• @Zhen Lin: There is certainly some cardinal arithmetic going on in the last line, which would indeed invoke (at least in its most straighforward form) AC. Of course, even assuming vector spaces have bases is a nod in AC's direction... – Arturo Magidin Jul 20 '11 at 17:26
• @Arturo: The axiom of countable choice is enough to show that a countable union of countable sets is countable (this can even be diminished to axiom of choice for countable family of countable sets, which is notably weaker!). I suppose you could get away even with axiom of choice for finite sets. – Asaf Karagila Jul 20 '11 at 18:14
• @Manos: Here's what I had in mind: Since $J=\cup J_i$, then $|J|=|\cup J_i| \leq \sum |J_i|$. Since each $J_i$ is finite, $|J_i|\leq\aleph_0$, so $|J|\leq \sum |J_i|\leq \sum \aleph_0$. Since the sum has $|I|$ many summands, $\sum \aleph_0 = |I|\aleph_0 = |I|$ (since $|I|$ is infinite). – Arturo Magidin Jul 21 '11 at 15:27
• Somewhat late, but it turns out that BPI/Ultrafilter Lemma is enough to conclude that if $V$ has a basis, then all bases have the same cardinality. The proof is quite nice, too! – Asaf Karagila May 3 '12 at 21:00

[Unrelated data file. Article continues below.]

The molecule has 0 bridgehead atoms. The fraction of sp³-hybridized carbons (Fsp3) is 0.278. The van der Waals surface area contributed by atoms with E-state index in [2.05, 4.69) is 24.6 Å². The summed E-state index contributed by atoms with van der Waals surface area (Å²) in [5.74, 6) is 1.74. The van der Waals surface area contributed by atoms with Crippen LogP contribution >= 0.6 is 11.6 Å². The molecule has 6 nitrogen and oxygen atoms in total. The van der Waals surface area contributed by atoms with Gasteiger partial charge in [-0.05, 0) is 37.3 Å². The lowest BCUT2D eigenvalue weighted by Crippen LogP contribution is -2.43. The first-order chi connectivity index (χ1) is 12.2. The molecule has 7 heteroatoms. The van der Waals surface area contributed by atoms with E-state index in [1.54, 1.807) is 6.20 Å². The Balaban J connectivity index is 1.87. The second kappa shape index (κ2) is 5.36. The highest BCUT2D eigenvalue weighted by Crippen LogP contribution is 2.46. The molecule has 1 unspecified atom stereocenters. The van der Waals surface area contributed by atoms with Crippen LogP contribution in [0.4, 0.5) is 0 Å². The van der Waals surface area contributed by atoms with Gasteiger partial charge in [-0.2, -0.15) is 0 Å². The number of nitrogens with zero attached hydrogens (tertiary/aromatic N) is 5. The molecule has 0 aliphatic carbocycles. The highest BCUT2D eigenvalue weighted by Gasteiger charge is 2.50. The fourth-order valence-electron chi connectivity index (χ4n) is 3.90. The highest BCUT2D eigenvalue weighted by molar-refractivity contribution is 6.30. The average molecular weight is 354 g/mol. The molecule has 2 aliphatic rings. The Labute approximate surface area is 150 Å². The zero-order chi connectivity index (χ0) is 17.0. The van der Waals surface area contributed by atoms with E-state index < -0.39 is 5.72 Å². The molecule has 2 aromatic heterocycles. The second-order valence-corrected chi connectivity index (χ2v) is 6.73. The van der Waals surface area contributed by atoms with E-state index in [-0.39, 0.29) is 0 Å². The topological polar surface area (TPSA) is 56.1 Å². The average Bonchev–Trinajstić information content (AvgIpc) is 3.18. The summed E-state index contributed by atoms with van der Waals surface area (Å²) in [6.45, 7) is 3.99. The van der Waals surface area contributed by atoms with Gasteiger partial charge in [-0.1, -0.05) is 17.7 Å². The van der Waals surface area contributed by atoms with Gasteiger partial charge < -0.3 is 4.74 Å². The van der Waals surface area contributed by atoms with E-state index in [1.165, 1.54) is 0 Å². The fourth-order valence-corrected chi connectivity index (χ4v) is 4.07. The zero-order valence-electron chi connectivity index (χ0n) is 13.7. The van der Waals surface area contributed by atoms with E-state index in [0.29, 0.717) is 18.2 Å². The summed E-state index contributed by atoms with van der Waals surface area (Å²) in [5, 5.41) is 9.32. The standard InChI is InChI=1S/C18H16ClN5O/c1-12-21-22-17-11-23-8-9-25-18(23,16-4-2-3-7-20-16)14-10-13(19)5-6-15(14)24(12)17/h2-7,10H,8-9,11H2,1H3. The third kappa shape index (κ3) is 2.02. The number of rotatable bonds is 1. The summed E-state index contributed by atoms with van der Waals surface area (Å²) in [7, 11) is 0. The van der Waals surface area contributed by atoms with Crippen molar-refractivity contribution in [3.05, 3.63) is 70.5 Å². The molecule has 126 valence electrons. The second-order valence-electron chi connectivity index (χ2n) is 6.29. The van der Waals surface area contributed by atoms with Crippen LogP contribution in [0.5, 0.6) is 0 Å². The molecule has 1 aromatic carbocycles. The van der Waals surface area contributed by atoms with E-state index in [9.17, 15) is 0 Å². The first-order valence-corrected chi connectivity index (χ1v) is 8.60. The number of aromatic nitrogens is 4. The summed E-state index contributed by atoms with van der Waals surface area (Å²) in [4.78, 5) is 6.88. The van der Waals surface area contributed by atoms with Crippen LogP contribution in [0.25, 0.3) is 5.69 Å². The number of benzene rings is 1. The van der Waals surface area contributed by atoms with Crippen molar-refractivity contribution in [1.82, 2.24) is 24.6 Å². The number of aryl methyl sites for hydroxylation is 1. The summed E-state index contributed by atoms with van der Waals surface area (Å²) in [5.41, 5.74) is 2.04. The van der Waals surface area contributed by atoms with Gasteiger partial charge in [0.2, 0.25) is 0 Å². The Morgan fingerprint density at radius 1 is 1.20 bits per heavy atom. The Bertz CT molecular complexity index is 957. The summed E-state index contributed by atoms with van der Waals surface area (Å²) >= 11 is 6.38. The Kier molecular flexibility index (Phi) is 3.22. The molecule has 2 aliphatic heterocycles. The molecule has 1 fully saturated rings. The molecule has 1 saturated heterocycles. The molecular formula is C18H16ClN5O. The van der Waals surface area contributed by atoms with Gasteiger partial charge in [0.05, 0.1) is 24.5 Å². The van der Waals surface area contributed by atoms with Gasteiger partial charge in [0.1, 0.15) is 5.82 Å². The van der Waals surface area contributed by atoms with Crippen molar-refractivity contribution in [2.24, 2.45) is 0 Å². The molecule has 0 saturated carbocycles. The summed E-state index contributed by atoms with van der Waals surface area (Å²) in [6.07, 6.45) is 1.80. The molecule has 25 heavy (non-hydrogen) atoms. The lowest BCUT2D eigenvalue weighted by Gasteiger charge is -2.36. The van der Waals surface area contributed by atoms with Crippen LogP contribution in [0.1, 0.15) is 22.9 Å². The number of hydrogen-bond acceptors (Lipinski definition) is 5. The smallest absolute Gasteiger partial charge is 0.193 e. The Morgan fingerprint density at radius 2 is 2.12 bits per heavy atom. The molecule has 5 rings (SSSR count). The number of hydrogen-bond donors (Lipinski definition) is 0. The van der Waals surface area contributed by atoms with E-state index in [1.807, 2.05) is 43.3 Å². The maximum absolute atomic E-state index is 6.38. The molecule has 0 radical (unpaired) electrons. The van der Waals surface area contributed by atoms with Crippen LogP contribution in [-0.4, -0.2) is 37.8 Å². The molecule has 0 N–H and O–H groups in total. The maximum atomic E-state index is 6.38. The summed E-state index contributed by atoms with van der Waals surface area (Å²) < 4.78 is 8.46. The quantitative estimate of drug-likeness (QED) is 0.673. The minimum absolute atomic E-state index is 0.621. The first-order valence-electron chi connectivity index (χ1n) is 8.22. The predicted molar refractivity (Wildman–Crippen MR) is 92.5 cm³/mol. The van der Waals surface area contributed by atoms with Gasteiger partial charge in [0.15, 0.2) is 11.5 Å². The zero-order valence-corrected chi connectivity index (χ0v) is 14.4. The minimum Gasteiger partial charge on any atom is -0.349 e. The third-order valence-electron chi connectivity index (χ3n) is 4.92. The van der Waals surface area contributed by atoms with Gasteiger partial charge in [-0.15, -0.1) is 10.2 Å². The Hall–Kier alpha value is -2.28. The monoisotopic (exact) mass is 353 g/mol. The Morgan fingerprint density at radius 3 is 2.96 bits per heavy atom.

Once you have the necessary facts about infinite sets, the argument is very much like that used in the finite-dimensional case. The two crucial pieces of information are (1) that if $I$ is an infinite set of cardinality $\kappa$, say, then $I$ has $\kappa$ finite subsets, and (2) that if $|J|>\kappa$, and $J$ is expressed as the union of $\kappa$ subsets, then at least one of those subsets must be infinite.

Let $B_1 = \{v_i:i\in I \}$ and $B_2 = \{u_j:j \in J \}$, and suppose that $|J|>|I| = \kappa$. Each $u_j \in B_2$ can be written as a linear combination of some finite subset of $B_1$, say $u_j = \sum\limits_{i \in F_j}k_{ji}v_i$, where $F_j$ is a finite subset of $I$. For each finite $F \subseteq I$ let $J_F = \{j \in J:F_j = F\}$; clearly $J$ is the union of these sets $J_F$. But by (1) above $I$ has only $\kappa$ finite subsets, and $|J|>\kappa$, so by (2) above there must be some finite $F \subseteq I$ such that $J_F$ is infinite.